Enola Holmes 2 (Review) – A Sleuth Sequel On Par With The Original

DIRECTOR: Harry Bradbeer

CAST: Millie Bobby Brown, Henry Cavill, Louis Partridge, Adeel Akhtar, Susan Wokoma, Sharon Duncan-Brewster, David Thewlis, Helena Bonham Carter, Gabriel Tierney, Hannah Dodd, Abbie Hern, Serranna Su-Ling Bliss, Róisín Monaghan

RUNNING TIME: 129 mins

CERTIFICATE: 12A

BASICALLY…: Young detective Enola Holmes (Brown) dives head-first into her first proper case…

NOW FOR THE REVIEW…

This summer, Netflix’s Stranger Things reclaimed its status as a bona fide cultural phenomenon with a fourth season full of terrifying villains, poignant character drama, and Kate Bush needle-drops. For one of its stars, Eleven herself Millie Bobby Brown, it isn’t enough to settle for top dog, and has set out to continue dominating the streamer’s mostly dry (in terms of quality rather than quantity) 2022 output with a follow-up to her 2020 feature Enola Holmes, a fun and charming movie at the time, but like most of Netflix’s direct-to-streaming movies it’s struggled to stay in people’s minds long after the fact.

A similar fate possibly beckons for Enola Holmes 2, a movie which much like its predecessor is an entertaining and heavily amusing mystery adventure, but don’t be surprised if you end up forgetting it in three or four months’ time.

The sequel takes places shortly after the events of the first film, as young Enola Homes (Brown) – the younger sister of esteemed detective Sherlock Holmes (Henry Cavill) – sets up her own detective agency, but quickly finds it difficult to escape from her older brother’s shadow, as well as the fact that, as a young woman in Victorian society, nobody takes her seriously. Just as she’s about to pack it in, she is approached by young matchgirl Bess (Serranna Su-Ling Bliss) who wants Enola to investigate the disappearance of her older sister Sarah (Hannah Dodd) after she allegedly stole some damaging documents from the match factory in which they work. Enola’s sleuthing skills soon find her being pursued by dodgy coppers, led by the slimy Superintendent Grail (David Thewlis), and being forced to reluctantly rely on the help of Sherlock – who is struggling to deduce his own latest case – and also her former acquaintance Viscount Tewkesbury (Louis Partridge) in order to solve the case, and uncover a web of deadly corruption in the process.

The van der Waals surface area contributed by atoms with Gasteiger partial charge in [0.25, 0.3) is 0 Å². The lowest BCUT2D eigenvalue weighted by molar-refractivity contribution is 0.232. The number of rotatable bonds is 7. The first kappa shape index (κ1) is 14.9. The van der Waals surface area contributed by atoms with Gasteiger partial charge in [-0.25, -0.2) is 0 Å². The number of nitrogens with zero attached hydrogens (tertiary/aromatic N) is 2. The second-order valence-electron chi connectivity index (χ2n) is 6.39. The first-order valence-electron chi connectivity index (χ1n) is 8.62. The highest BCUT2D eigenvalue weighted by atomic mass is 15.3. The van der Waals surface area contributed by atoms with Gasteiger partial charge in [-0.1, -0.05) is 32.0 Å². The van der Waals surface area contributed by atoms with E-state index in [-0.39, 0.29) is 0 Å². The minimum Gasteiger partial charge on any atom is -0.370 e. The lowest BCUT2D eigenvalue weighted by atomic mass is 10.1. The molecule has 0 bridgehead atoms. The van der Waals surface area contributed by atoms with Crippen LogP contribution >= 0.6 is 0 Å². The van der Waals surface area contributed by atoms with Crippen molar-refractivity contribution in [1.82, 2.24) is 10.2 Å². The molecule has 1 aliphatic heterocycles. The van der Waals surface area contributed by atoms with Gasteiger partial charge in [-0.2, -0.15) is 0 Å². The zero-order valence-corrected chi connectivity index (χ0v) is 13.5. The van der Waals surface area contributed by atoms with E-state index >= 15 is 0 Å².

With most members of the original cast returning, along with creative team members like director Harry Bradbeer and writer Jack Thorne, Enola Holmes 2 certainly feels like a follow-up that comes directly from the same people who made that first movie, with pretty much everything that worked about that film being brought back as well. There’s plenty of charm to go around, whether it’s Millie Bobby Brown’s spirited turn as the titular young detective, her genuinely believable chemistry with Louis Partridge, Henry Cavill being a pretty good Sherlock Holmes (and, once again, making a strong case for headlining his own movie as the infamous sleuth), and a number of fun action set-pieces with some apt fourth-wall breaking spliced in between. Often, it does feel like they simply went with the “bigger is better” motif that most sequels tend to adopt, but it’s fun to watch it all unfold, and you can tell that the actors and the filmmakers aren’t sleepwalking through what could have easily been a numbing contractual obligation for them. The film has a lot of energy to burn, and it does a decent job at keeping a steady pace without letting itself slip too much into self-seriousness.